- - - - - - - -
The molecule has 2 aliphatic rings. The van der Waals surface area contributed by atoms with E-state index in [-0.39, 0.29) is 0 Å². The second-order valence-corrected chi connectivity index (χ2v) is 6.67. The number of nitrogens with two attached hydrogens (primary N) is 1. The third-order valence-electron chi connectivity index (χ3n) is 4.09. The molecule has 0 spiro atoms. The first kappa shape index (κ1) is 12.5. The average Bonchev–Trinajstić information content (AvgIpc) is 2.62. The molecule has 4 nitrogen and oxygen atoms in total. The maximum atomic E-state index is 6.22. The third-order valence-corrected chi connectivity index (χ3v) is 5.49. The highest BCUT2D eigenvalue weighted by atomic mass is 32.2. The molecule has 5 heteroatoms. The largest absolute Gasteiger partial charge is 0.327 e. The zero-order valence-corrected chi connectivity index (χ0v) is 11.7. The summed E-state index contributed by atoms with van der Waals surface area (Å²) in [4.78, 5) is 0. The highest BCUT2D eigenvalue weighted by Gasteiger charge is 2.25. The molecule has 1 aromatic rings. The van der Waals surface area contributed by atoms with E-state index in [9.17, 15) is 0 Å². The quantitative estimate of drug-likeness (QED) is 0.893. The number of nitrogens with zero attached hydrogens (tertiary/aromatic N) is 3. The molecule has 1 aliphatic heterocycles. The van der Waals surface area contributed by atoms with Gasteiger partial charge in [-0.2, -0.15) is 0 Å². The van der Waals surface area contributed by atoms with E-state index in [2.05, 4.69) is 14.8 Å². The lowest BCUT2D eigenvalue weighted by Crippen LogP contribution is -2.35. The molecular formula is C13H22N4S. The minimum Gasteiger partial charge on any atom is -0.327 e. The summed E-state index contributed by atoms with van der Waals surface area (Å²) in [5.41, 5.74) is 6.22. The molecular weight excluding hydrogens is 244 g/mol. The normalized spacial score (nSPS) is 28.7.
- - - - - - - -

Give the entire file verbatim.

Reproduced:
The molecule has 2 aliphatic rings. The van der Waals surface area contributed by atoms with E-state index in [-0.39, 0.29) is 0 Å². The second-order valence-corrected chi connectivity index (χ2v) is 6.67. The number of nitrogens with two attached hydrogens (primary N) is 1. The third-order valence-electron chi connectivity index (χ3n) is 4.09. The molecule has 0 spiro atoms. The first kappa shape index (κ1) is 12.5. The average Bonchev–Trinajstić information content (AvgIpc) is 2.62. The molecule has 4 nitrogen and oxygen atoms in total. The maximum atomic E-state index is 6.22. The third-order valence-corrected chi connectivity index (χ3v) is 5.49. The highest BCUT2D eigenvalue weighted by atomic mass is 32.2. The molecule has 5 heteroatoms. The largest absolute Gasteiger partial charge is 0.327 e. The zero-order valence-corrected chi connectivity index (χ0v) is 11.7. The summed E-state index contributed by atoms with van der Waals surface area (Å²) in [4.78, 5) is 0. The highest BCUT2D eigenvalue weighted by Gasteiger charge is 2.25. The molecule has 1 aromatic rings. The van der Waals surface area contributed by atoms with E-state index in [9.17, 15) is 0 Å². The quantitative estimate of drug-likeness (QED) is 0.893. The number of nitrogens with zero attached hydrogens (tertiary/aromatic N) is 3. The molecule has 1 aliphatic heterocycles. The van der Waals surface area contributed by atoms with Gasteiger partial charge in [-0.2, -0.15) is 0 Å². The van der Waals surface area contributed by atoms with E-state index in [2.05, 4.69) is 14.8 Å². The lowest BCUT2D eigenvalue weighted by Crippen LogP contribution is -2.35. The molecular formula is C13H22N4S. The minimum Gasteiger partial charge on any atom is -0.327 e. The summed E-state index contributed by atoms with van der Waals surface area (Å²) in [5.41, 5.74) is 6.22. The molecular weight excluding hydrogens is 244 g/mol. The normalized spacial score (nSPS) is 28.7.